Thesis defense Vitória Piai (Donders Series 144)
3 March 2014
Promotors: Prof.dr. H. Schriefers, Prof. dr. A. Roelofs
Choosing our words: Lexical competition and the involvement of attention in spoken word production
A core process in spoken language production is the quick and accurate retrieval of intended words from long-term memory. According to a prominent theory, conceptually driven word retrieval involves the activation of a set of candidate words in left middle temporal cortex, and competitive selection of the intended word from this set regulated by frontal cortical mechanisms. However, although competition is widely regarded in the cognitive neurosciences as a ubiquitous mechanism, its role in lexical selection has recently been disputed.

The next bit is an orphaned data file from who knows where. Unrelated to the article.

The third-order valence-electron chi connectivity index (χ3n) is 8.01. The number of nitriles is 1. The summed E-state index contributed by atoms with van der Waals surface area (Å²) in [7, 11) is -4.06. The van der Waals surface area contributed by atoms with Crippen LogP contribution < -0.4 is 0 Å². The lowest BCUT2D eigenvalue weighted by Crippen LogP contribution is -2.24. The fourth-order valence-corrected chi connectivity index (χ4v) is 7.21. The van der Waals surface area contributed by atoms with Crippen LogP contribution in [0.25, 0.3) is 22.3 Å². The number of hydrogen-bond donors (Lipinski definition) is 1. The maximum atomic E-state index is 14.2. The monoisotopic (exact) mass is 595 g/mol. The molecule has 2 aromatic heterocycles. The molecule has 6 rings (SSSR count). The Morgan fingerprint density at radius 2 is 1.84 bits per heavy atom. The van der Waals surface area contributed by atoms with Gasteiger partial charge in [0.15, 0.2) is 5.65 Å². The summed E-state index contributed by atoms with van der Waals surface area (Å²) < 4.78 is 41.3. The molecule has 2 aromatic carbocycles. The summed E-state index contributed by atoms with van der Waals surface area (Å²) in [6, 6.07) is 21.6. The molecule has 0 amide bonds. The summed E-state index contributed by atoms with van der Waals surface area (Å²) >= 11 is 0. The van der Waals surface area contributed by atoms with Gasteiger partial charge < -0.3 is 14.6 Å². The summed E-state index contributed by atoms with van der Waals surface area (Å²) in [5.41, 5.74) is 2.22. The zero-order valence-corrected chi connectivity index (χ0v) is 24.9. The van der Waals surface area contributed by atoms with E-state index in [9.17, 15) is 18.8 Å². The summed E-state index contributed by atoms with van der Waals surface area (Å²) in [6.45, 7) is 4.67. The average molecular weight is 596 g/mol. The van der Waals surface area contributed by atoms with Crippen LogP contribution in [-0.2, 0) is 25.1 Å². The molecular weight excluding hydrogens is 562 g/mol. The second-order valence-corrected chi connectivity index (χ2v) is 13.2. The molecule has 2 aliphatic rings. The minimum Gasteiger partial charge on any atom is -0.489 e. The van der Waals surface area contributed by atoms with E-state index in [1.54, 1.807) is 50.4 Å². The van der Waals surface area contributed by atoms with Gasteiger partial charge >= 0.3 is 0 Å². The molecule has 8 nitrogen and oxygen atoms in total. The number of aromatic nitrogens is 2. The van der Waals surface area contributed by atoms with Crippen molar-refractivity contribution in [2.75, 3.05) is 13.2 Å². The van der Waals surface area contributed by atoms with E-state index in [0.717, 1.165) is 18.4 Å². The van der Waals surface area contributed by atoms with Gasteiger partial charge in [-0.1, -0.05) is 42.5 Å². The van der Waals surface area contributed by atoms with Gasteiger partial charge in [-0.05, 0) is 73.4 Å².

This dissertation presents a series of studies examining some recent challenges to the hypothesis that co-activated words compete for selection and, therefore, influence how long it takes to select a target word. Using behavioural methods, as well as neuroimaging techniques (electro- and magnetoencephalography and functional magnetic resonance imaging), I critically evaluated the alternative accounts. The results, presented in six experimental chapters, led me to argue that alternative hypotheses lack theoretical specification and, more importantly, empirical support to replace the competition hypothesis. Therefore, I conclude that the lexical competition hypothesis (still) provides the best explanatory framework for understanding lexical selection in spoken word production.